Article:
Your target market must inform how you communicate your products features and benefits. Because what’s the point in harping on about how cost-effective a product is when your audience is time-poor and money-rich? Or what’s the use of talking about keeping your family safe, when your target market is single males aged between 19-25?
Your audience informs everything.
Features and benefits of the service-based industry.
There’s one common error I see time-and-time again from organisations who offer a service. They don’t stop talking about themselves!
I get it. We all do it. Talking about ourselves is easy. It’s the one topic we pretty much know everything about, and we don’t even have to do any research. Hurrah! But seriously, when there’s no tangible product, it’s all-too-easy to fall into the trap of proclaiming how good we are instead.
But falling into this trap can turn your reader off. Why? Because they’re not interested in you! They’re interested in how your service can make their lives easier, save them money, earn them money, or make them look or feel better!
Take the examples below. Which ones do you think are more compelling? Which ones do you think will appeal to your audience?
Before: I have five years’ experience as a fitness trainer
After: Imagine fitting back into your favourite pair of jeans…
Before: I have entertained at over 5000 children’s birthday parties
After: Making memories your child will never forget
Notice the difference between the before and after? The before features the word I, the after features the word you.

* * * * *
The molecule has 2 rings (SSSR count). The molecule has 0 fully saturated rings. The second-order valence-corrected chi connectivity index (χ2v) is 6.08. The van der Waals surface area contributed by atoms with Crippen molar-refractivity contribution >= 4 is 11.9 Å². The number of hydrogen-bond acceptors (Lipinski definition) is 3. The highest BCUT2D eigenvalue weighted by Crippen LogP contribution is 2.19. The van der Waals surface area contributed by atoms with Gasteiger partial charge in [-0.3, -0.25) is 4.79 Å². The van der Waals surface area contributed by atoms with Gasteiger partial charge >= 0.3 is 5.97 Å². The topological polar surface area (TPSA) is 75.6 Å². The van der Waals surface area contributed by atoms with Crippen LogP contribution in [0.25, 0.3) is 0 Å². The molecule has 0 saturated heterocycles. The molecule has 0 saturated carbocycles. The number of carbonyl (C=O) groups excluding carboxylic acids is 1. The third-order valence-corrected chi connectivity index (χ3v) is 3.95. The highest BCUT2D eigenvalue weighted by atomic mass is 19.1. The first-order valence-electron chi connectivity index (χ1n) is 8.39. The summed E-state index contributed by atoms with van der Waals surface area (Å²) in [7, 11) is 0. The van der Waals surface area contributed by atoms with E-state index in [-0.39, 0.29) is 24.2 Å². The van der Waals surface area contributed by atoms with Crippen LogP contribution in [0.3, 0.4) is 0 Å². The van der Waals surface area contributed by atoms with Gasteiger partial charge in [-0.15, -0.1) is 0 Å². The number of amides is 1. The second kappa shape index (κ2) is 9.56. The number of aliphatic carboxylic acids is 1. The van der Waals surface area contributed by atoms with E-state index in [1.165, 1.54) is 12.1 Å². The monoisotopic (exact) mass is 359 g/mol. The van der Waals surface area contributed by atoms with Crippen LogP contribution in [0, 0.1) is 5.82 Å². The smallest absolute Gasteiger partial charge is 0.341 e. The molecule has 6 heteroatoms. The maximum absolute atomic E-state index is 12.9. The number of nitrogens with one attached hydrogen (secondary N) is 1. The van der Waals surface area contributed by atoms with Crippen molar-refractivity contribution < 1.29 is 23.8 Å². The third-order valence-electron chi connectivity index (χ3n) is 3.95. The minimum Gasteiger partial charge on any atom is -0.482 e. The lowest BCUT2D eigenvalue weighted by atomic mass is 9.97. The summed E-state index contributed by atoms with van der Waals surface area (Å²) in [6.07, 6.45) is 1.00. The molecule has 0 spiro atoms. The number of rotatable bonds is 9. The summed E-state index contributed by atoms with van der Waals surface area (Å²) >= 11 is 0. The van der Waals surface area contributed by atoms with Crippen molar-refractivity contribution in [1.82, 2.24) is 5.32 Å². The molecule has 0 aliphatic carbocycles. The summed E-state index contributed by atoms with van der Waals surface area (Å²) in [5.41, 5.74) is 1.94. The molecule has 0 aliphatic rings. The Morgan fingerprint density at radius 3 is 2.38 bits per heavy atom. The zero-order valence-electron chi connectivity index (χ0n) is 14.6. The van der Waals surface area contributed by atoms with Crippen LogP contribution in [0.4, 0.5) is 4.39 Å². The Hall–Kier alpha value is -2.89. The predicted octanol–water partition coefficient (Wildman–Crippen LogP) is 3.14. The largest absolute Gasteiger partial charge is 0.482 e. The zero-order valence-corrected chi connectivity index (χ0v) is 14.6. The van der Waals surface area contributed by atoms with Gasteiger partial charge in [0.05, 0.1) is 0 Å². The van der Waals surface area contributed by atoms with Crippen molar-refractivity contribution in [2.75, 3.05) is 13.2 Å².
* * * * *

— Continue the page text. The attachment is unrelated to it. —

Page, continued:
The word you is a powerful word. It automatically gets the reader to think about themselves, to imagine the scenario you are presenting them with. To invest emotionally in what you’re saying.
Exercise: I want you to go through your website/marketing material and look at all the instances you have said the word I. Can you change this to a ‘you’? Can you flip what you’re saying to make it a benefit to the customer and not just a statement about yourself?
When talking about yourself works!
There is one instance whereby talking about yourself works – when your story can highlight the features of your product.
I am a copywriter. I began writing fiction from a young age and naturally progressed into business copywriting. Except my about me page, I barely touch on this. Why? It’s of no interest to you, my lovely reader.
However, if say I was a business owner, who set up a website, found my web traffic was good but my conversions were bad, taught myself copywriting, changed my copy and ta-dah! My sales shot through the roof; then that might be a worthwhile story to tell. Why? Because it supports the benefit of my service - good copy = an increase in sales.
Similarly, if you’re a fitness trainer, who failed to see results until you developed your unique programme, then that’s a good story that supports your service.
You get the picture.
If you’ve got a great, visual story that links to your product, then don’t be afraid to use it!
If you know of any great examples of how to use features and benefits in your writing copy, please comment below. I would love to take a look!